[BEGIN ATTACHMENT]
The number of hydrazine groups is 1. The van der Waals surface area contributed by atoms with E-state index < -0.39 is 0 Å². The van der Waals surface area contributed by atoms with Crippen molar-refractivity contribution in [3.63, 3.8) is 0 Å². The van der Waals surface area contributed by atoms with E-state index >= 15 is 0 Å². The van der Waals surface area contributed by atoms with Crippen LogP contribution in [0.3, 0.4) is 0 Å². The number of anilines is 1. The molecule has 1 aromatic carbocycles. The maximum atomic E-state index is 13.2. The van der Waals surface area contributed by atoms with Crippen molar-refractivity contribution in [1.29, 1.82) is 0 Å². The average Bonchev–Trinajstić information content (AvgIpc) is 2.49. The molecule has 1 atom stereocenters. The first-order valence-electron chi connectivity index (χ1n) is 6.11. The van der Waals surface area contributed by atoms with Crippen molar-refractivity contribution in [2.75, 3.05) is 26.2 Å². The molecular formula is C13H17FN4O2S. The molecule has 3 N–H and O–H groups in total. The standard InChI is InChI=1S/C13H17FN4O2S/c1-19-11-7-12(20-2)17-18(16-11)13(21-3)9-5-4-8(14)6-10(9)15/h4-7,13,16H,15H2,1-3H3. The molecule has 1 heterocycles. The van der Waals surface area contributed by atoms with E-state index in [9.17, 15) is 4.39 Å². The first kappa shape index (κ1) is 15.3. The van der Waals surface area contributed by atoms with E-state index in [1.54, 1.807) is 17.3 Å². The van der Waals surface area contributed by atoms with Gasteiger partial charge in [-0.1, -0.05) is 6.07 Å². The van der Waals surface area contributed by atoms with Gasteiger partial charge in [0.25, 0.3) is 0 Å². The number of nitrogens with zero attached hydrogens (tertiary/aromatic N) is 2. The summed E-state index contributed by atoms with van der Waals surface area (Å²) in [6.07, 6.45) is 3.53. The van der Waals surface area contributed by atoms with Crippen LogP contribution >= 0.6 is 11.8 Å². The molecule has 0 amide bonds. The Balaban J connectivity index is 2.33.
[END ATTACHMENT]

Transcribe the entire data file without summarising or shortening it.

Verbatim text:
The number of hydrazine groups is 1. The van der Waals surface area contributed by atoms with E-state index < -0.39 is 0 Å². The van der Waals surface area contributed by atoms with Crippen molar-refractivity contribution in [3.63, 3.8) is 0 Å². The van der Waals surface area contributed by atoms with E-state index >= 15 is 0 Å². The van der Waals surface area contributed by atoms with Crippen LogP contribution in [0.3, 0.4) is 0 Å². The number of anilines is 1. The molecule has 1 aromatic carbocycles. The maximum atomic E-state index is 13.2. The van der Waals surface area contributed by atoms with Crippen molar-refractivity contribution in [1.29, 1.82) is 0 Å². The average Bonchev–Trinajstić information content (AvgIpc) is 2.49. The molecule has 1 atom stereocenters. The first-order valence-electron chi connectivity index (χ1n) is 6.11. The van der Waals surface area contributed by atoms with Crippen molar-refractivity contribution in [2.75, 3.05) is 26.2 Å². The molecular formula is C13H17FN4O2S. The molecule has 3 N–H and O–H groups in total. The standard InChI is InChI=1S/C13H17FN4O2S/c1-19-11-7-12(20-2)17-18(16-11)13(21-3)9-5-4-8(14)6-10(9)15/h4-7,13,16H,15H2,1-3H3. The molecule has 1 heterocycles. The van der Waals surface area contributed by atoms with E-state index in [9.17, 15) is 4.39 Å². The first kappa shape index (κ1) is 15.3. The van der Waals surface area contributed by atoms with E-state index in [1.54, 1.807) is 17.3 Å². The van der Waals surface area contributed by atoms with Gasteiger partial charge in [-0.1, -0.05) is 6.07 Å². The van der Waals surface area contributed by atoms with Gasteiger partial charge in [0.25, 0.3) is 0 Å². The number of nitrogens with zero attached hydrogens (tertiary/aromatic N) is 2. The summed E-state index contributed by atoms with van der Waals surface area (Å²) in [6.07, 6.45) is 3.53. The van der Waals surface area contributed by atoms with Crippen LogP contribution >= 0.6 is 11.8 Å². The molecule has 0 amide bonds. The Balaban J connectivity index is 2.33.